Yesterday I was in Durham presenting on Radical Participation. At the start of the session each participant was given a couple of index cards. During my keynote I stopped and asked them to write or draw something on one of the four sides.
Today, I scanned in three of the four sides (the final one involved personal info that people may not have wanted to share more widely) and uploaded the images to this Flickr album. The header image is one person’s view of their institution’s ‘architecture of participation’. Interesting!
I did use Quicktime to record my screen during the presentation. That can be found on Vimeo. However, the audio is difficult to hear in places when I strayed away from the microphone.
1. What’s your organisation’s mission?
2. What would constitute ‘radical participation’ in this session?
3. Draw your organisation’s architecture of participation.
Many thanks to Malcolm Murray and team for inviting me to take part in such a great event. Also: I got to stay in a castle! 😀
@dajbelshaw It was a great keynote. Currently blogging about it and thinking about voluteering for @mozilla
I’ve worked in both schools and universities. In the former the ‘barrier’ to innovation is usually said to be time. In the latter it’s usually seen as the trials and tribulations of getting funding.
Whilst I agree that teachers work crazy hours and that both schools and universities are generally underfunded, I can’t help but think that the real reason institutional innovation is stifled is because of permission-seeking.
We all know that the worst kind of censorship is self-censorship – the fear that your actions might bring displeasure or punishment. People, I’m sad to say, don’t tend to give themselves the permission to innovate.
It might be slightly controversial to say so, but it’s easy to ask for time and money in an attempt to ensure a project is a success. And it’s also easy to say that something’s ‘not possible given current resources’. But time and money do not in and of themselves lead to successful projects.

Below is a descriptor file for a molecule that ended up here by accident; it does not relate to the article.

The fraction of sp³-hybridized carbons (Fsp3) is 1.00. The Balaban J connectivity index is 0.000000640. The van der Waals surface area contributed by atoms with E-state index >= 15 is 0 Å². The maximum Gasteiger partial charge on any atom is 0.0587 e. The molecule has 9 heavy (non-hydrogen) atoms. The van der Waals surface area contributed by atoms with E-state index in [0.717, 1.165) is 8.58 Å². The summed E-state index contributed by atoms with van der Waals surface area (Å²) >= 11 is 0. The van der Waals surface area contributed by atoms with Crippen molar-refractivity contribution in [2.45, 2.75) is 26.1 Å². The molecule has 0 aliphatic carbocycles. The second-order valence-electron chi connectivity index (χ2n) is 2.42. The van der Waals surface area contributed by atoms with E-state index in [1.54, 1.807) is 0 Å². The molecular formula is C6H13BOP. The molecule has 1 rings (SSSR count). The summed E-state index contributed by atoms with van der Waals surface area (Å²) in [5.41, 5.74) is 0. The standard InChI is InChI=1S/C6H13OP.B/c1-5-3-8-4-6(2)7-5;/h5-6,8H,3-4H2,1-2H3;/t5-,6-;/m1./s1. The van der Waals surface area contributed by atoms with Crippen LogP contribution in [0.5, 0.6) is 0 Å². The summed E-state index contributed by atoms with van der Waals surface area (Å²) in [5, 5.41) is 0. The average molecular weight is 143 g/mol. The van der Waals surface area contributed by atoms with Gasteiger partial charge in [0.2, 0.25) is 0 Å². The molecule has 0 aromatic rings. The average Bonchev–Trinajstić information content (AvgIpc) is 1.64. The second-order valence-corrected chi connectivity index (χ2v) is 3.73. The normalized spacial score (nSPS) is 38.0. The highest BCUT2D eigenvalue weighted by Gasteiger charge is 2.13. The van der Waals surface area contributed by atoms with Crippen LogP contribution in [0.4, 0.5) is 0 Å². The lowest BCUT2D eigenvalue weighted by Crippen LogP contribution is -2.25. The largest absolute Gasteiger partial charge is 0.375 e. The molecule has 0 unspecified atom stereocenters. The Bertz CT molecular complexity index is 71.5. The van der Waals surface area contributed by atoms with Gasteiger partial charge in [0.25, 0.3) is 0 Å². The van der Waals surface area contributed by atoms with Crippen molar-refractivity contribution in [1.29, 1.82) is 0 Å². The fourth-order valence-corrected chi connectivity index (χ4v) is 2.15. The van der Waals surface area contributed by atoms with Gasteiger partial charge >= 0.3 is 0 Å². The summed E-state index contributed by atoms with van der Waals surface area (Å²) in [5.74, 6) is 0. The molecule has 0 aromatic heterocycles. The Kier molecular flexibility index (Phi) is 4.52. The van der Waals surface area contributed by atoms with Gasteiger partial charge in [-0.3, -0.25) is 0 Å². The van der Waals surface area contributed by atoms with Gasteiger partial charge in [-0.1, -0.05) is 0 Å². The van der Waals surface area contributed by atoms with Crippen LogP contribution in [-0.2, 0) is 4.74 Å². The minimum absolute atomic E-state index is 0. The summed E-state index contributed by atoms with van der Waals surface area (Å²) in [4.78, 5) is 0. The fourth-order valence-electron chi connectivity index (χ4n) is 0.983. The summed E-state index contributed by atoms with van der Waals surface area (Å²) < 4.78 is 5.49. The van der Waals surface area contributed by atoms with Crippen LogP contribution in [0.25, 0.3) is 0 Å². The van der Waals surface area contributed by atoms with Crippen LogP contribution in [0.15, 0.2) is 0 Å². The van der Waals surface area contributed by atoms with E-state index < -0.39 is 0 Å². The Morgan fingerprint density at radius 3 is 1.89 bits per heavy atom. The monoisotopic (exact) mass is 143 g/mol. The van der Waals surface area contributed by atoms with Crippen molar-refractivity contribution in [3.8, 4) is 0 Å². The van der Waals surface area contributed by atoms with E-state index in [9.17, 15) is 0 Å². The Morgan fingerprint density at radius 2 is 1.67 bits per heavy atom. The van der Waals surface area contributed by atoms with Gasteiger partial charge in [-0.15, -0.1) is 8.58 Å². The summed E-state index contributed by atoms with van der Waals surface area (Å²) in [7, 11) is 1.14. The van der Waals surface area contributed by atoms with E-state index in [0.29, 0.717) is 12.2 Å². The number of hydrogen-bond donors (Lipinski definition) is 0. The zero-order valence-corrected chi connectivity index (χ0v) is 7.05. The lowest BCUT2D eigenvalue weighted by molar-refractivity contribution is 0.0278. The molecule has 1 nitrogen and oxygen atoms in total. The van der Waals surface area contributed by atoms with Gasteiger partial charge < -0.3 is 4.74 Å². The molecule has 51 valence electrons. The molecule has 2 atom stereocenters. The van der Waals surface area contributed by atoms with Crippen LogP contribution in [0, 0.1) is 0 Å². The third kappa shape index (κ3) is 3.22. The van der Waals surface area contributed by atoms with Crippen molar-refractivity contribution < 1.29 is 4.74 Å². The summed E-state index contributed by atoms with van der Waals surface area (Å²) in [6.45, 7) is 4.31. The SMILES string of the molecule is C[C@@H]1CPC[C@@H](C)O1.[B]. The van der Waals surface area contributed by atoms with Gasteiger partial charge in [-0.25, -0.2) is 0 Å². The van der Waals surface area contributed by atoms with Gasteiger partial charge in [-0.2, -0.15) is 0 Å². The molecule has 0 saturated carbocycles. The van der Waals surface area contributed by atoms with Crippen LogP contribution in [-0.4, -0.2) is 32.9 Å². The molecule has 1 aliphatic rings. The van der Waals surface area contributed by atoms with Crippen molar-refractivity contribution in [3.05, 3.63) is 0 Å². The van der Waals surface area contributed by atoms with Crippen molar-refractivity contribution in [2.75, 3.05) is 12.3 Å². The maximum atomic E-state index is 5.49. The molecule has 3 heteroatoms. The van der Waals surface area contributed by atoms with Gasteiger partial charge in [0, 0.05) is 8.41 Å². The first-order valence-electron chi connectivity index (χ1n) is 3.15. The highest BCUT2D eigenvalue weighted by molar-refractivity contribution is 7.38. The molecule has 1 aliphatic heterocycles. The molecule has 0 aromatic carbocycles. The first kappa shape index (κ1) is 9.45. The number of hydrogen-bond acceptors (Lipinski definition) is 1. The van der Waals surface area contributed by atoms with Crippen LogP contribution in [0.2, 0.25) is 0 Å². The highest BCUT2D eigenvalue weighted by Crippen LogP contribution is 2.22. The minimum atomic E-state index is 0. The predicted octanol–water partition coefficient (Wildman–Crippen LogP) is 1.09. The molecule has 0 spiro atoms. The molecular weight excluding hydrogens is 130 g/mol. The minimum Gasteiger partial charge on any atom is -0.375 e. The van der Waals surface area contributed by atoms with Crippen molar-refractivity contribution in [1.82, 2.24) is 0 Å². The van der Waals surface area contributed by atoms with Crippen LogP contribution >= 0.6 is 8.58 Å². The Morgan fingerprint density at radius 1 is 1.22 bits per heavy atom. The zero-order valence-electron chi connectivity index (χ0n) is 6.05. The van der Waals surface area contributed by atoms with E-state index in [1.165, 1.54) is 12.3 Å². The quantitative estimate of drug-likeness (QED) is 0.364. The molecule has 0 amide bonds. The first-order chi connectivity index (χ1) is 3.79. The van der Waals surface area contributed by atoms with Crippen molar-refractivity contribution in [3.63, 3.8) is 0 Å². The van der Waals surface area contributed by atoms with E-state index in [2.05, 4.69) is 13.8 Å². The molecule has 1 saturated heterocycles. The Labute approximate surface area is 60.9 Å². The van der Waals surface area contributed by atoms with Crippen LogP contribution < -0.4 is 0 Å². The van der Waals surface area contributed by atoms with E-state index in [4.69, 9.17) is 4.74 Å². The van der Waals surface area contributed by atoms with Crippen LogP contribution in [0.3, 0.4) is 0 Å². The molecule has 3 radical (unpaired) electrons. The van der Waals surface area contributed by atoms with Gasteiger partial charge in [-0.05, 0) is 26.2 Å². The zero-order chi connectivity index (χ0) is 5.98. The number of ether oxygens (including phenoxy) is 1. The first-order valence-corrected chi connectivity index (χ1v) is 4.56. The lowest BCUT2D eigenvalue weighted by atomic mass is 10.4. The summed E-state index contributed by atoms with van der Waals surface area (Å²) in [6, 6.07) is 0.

What I think people are hankering after when they ask for money or time for innovation projects is approval. Might I suggest that truly innovative projects are unlikely to get such approval?
Some projects need huge levels of buy-in and support and funding and scoping. Most don’t.
This is my third and final post in a (rather impromptu) mini-series on academic journals and their place in the 21st century landscape. You may want to read my previous two posts here and here before reading this one?
To find a new enlightening and inspiring idea (as distinct from finding a recipe for getting safely through the peer-built barricade), browsing through thousands of journal pages is all too often called for. With my tongue in one cheek only, I’d suggest that were our Palaeolithic ancestors to discover the peer-review dredger, we would still be sitting in caves… (Zygmunt Bauman)
In my previous posts on academic journals I’ve compared them unfavourably – either explicitly or implicitly – with the kind of informal ‘peer review’ that happens through blogs and social media. Some commenters have assumed that this means that, like Bauman (see above) I’m completely against peer review. I’m not.
Peer review is valuable. In fact, it’s so important we need a (re)new(ed) academic ecosystem to protect it.
I’m all for new systems such as hypothes.is which provides an open, distributed peer review layer for the web. Although I don’t want to go into it in too much depth here, academia is one of the few unreformed areas with outdated power structures and glass ceilings.
As Stephen Thomas pointed out in the comments to my previous post, academic journals have, and still do, play an important role in both establishing precedent and providing a quality filter. This is important (most of the time).
But, as Dan Meyer pointed out in the quotation making up the bulk of my first post in this series, it’s the edifice that’s built upon the academic journal system that’s problematic:
The incentive seems strange to me… I don’t understand this brass ring I’m chasing. (Dan Meyer)
This academic edifice is built upon other perceived ‘advantages’ of academic journals, including:
Dissemination of work
Contact with others inside and outside field
Academics, unfortunately, have ended up inventing a stick with which they can be beaten. In the UK, the Research Excellence Framework (REF) is a crude instrument looking a research outputs. Career progression (and therefore status) depends upon disseminating work in journals that are, all too often, closed and paywalled.
Part of the answer, I agree, comes through academic journals becoming open access. That’s a step in the right direction (even if it does smack a little of Henry Ford’s ‘faster horses‘). Going further, something more like Alan Cann’s experiments around open peer review could work. But, realistically, we need something a bit more radical.
How can we save peer review whilst democratising and reforming higher education?
I leave you with the words of Frances Bell, who commented on my previous post:
What I suspect is that more research needs to be done on how, for example. scholarly societies can support research, scholarship and practice in a digital age. (Frances Bell)